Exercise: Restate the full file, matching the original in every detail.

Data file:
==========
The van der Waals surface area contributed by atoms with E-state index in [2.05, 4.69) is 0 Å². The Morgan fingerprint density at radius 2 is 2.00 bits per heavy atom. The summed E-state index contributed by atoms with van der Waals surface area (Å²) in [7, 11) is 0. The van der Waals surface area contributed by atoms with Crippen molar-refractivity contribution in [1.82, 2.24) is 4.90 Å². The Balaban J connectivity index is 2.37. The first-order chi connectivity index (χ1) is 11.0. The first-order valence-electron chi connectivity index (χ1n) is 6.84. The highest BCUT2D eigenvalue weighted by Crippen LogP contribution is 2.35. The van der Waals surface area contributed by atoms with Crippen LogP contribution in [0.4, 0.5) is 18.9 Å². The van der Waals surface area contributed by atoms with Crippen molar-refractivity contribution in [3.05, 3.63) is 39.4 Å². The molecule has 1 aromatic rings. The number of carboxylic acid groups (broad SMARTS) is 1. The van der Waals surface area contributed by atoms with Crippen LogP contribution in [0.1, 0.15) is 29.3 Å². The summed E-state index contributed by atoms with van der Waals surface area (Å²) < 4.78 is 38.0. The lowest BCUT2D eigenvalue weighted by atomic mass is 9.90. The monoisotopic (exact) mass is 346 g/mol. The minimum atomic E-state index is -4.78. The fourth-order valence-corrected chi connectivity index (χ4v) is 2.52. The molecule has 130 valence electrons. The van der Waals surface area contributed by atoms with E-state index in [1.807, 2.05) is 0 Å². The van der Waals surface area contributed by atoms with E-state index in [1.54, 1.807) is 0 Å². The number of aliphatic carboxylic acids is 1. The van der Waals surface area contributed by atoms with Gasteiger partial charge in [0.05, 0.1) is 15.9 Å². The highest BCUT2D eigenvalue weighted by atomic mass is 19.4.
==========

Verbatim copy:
The van der Waals surface area contributed by atoms with E-state index in [2.05, 4.69) is 0 Å². The Morgan fingerprint density at radius 2 is 2.00 bits per heavy atom. The summed E-state index contributed by atoms with van der Waals surface area (Å²) in [7, 11) is 0. The van der Waals surface area contributed by atoms with Crippen molar-refractivity contribution in [1.82, 2.24) is 4.90 Å². The Balaban J connectivity index is 2.37. The first-order chi connectivity index (χ1) is 11.0. The first-order valence-electron chi connectivity index (χ1n) is 6.84. The highest BCUT2D eigenvalue weighted by Crippen LogP contribution is 2.35. The van der Waals surface area contributed by atoms with Crippen LogP contribution in [0.4, 0.5) is 18.9 Å². The van der Waals surface area contributed by atoms with Crippen molar-refractivity contribution in [3.05, 3.63) is 39.4 Å². The molecule has 1 aromatic rings. The number of carboxylic acid groups (broad SMARTS) is 1. The van der Waals surface area contributed by atoms with Crippen LogP contribution in [0.1, 0.15) is 29.3 Å². The summed E-state index contributed by atoms with van der Waals surface area (Å²) < 4.78 is 38.0. The lowest BCUT2D eigenvalue weighted by atomic mass is 9.90. The monoisotopic (exact) mass is 346 g/mol. The minimum atomic E-state index is -4.78. The fourth-order valence-corrected chi connectivity index (χ4v) is 2.52. The molecule has 130 valence electrons. The van der Waals surface area contributed by atoms with E-state index in [1.807, 2.05) is 0 Å². The van der Waals surface area contributed by atoms with E-state index in [1.54, 1.807) is 0 Å². The number of aliphatic carboxylic acids is 1. The van der Waals surface area contributed by atoms with Gasteiger partial charge in [0.05, 0.1) is 15.9 Å². The highest BCUT2D eigenvalue weighted by atomic mass is 19.4.